As a local TD I am deeply concerned by this case and appalled that the abuse could have continued for so long without appropriate action by the authorities.
But this is first and foremost a tragedy, and our thoughts and prayers must be with the children who lost the opportunity to grow up in a loving home. We must ensure that all of the resources of the State are made available to help these six children to come to terms, and cope, with their terrible experiences.
The old adage that children should be seen and not heard should have been filed away neatly in a different era. It belongs to a time when children were not as important as adults and therefore had to speak when spoken to in the company of adults, under the knowledge they would be punished if spoke out of turn.
In today’s world everybody should be equal and children should be able speak up for themselves without the threat of punishment. But sadly this was not the reality here and this case highlights that fact.
To quote from Mr Justice John MacMenamin:
‘One thing that has haunted the children is why they are being listened to now when they were ignored for so long? They asked why they hadn’t been taken seriously.’
The failure to listen – not only to the children but also to those around them such as neighbours and relatives – facilitated this appalling case of abuse. “Barbaric cruelty” is far too tame a phrase to describe what these children had to survive. But survive they did. Not only are they to be commended for speaking up and for giving evidence against their parents, which for them brought back all of kinds of terrible memories, but most importantly they are to be commended for allowing this report to be published in an attempt to prevent this happening to any other family.
The reason that I want to acknowledge their agreement to the publication of the report is because these six children have had to relive the terrible isolation of their early upbringing in the family home during two court cases.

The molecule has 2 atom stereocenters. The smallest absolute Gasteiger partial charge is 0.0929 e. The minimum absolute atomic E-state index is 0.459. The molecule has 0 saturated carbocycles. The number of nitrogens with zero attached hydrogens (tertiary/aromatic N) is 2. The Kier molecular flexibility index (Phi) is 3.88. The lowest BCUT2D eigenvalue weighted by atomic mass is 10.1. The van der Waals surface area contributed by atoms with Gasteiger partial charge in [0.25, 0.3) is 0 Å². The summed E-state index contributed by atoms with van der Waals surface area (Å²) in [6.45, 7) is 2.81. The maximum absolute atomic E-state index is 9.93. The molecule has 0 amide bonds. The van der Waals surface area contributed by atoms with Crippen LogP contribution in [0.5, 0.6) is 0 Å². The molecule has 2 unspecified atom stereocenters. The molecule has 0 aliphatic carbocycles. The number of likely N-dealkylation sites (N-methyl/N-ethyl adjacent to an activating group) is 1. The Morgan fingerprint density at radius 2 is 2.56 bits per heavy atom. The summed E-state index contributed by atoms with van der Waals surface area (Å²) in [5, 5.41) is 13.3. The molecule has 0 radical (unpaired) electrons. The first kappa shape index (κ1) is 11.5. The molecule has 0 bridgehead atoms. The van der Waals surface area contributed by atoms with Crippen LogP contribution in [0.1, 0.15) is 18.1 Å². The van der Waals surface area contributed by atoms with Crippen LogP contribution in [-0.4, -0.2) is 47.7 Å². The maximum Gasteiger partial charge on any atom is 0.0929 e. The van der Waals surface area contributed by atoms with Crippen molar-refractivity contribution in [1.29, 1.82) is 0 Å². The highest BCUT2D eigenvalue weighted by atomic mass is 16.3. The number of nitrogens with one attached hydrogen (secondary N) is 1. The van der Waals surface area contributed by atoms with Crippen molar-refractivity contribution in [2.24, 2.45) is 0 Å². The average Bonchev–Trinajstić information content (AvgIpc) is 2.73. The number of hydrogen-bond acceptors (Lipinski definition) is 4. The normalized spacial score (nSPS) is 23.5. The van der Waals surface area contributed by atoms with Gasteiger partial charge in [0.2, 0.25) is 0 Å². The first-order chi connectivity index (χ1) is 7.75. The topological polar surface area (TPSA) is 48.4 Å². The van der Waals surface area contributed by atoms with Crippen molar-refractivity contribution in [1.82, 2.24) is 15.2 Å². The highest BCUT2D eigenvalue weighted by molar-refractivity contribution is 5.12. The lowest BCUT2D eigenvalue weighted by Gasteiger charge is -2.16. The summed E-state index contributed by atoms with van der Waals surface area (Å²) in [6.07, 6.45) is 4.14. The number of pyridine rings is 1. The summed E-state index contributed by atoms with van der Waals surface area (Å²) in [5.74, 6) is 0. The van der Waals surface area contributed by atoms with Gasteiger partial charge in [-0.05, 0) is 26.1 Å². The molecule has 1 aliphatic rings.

Not only was there the coverage of the cases, and the natural discussion that took place on foot of that, but there were also media vultures encamped outside the homes of the children, who tried to exploit the story and who had no qualms about putting these children through a further period of abuse.
Have these children, their family and their community not been through enough? Should they have to be exploited again for profit?
I want to commend Mr Justice MacMenamin for his reporting restrictions which I hope will be respected in principle and in practice.
After the completion of a preliminary review to establish the facts of the case and the ordering of this inquiry Ms. Laverne McGuinness, HSE National Director, Primary, Continuing and Community Care, said: ‘There is no doubt that these children have been let down badly by society.’
At the time of sentencing, counsel for the mother asked Judge Reynolds to take into consideration that the wider community must have known of the abuse that was going on.
The fact is that they did know, and they did report it to the appropriate authorities, but their complaints were not acted upon.
These included reports from a concerned neighbour, serious concerns expressed by relatives, and also by members of the public and the school, as well as a Garda. The report details at least 19 complaints to professionals over an 11 year period.
Not only must each of these individuals be issued with an apology by the HSE but also the community which has had to live under a cloud since this case first came to public attention.
Each and every member of the community has been tarnished by the inaction of the health professionals who failed to act when confronted with serious concerns regarding these children. This has been fuelled by ill-considered comments by those who wished to divert attention away from the real failings in this case.
The recommendations in this report must be acted upon in full and not just allowed to gather dust. After cases such as this, reports get commissioned yet nothing concrete ever happens, no-one ever learns and nothing ever changes. Many of the recommendations contained in the report are simply common sense that the public would assume or hope that social workers already apply, such as speaking directly to the children at the centre of such cases and interviewing those who make complaints.
The recommendations in this report can make a real difference if they are implemented. The time has come to stop talking about these children and to take real action to make sure that something like this does not happen again.